But if this is true “species paraphyly,” how could it have come about? How could one or a few populations of species X be more genetically related to members of species Y than to members of its own named species? Well, it’s possible that the ancestor of all polar bears came from only one geographic population of brown bears (that population represented by the ABC localities), and so the ancestry of polar bears reflects this origin. If gene flow were sufficiently restricted among all populations of brown bears, then the species phylogeny (which, after all, is only a formalization of evolutionary history) could reflect this localized origin.
This probably happens quite commonly, as it cannot be all that rare for a widespread species to bud off a new descendant from only one or a few of its populations. (Migration of a few individuals to an island or a distant new habitat, for example, must involve such a process.) Usually, however, gene flow among members of that big, interbreeding species would soon efface this history.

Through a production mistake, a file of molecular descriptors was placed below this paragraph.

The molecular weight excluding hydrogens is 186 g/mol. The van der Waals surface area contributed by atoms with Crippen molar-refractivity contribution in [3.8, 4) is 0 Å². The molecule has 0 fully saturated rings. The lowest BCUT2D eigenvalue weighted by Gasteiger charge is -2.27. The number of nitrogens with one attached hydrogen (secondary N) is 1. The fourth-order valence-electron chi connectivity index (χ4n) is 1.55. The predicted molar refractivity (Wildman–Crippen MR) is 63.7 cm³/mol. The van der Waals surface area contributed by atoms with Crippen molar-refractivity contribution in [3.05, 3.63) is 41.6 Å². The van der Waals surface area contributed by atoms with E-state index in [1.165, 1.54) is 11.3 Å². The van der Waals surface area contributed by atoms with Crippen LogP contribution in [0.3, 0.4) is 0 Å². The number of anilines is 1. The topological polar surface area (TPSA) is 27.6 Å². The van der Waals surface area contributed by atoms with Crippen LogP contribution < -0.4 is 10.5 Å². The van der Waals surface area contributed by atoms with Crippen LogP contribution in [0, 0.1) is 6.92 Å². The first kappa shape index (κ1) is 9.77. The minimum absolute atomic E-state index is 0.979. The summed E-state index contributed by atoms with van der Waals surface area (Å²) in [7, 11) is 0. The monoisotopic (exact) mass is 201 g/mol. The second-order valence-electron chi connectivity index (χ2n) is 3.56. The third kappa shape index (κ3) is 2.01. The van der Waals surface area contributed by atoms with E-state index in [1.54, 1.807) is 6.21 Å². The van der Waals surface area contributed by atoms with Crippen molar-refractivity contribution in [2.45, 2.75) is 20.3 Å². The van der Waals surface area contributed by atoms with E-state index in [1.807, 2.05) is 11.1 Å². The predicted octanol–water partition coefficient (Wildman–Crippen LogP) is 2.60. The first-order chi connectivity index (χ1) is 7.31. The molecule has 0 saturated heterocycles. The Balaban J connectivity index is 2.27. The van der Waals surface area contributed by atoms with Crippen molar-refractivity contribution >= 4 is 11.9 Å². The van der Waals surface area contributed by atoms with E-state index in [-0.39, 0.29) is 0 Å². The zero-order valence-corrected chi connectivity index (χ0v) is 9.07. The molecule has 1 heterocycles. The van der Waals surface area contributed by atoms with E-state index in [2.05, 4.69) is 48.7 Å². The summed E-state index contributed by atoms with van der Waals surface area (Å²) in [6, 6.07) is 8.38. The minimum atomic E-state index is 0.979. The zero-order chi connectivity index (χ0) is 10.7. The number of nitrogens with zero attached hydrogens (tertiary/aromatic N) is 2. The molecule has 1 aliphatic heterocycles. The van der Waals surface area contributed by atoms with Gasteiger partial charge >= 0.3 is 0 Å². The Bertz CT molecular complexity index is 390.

But all this presupposes that the mtDNA phyogeny gives us the true species phylogeny—the evolutionary history of the populations themselves rather than just that of mtDNA segments. Does the “gene tree” of mtDNA—which, since all the DNA in a mitochondrion is physically linked, behaves as if it were a single gene—reflect the “species tree” of bears?
It may not. We’ve known for a while that hybridization between species can occasionally move DNA between them, even after they’re formed, if reproductive barriers aren’t complete. And, for reasons we don’t understand, mitochondrial DNA (or chloroplast DNA) seems to move between species more easily than does nuclear DNA. If the ABC populations of brown bears exchanged, some time in the past, mitochondria with polar bears, though rare hybridization (and this is known to occur between the species), then sequencing mtDNA might tell us, erroneously, that for all genes, ABC populations are more closely related to polar bears than to other brown bears. And, importantly, such hybridization, which might have occurred after the polar and brown bear lineages diverged, would give us an erroneous idea of when the lineages diverged.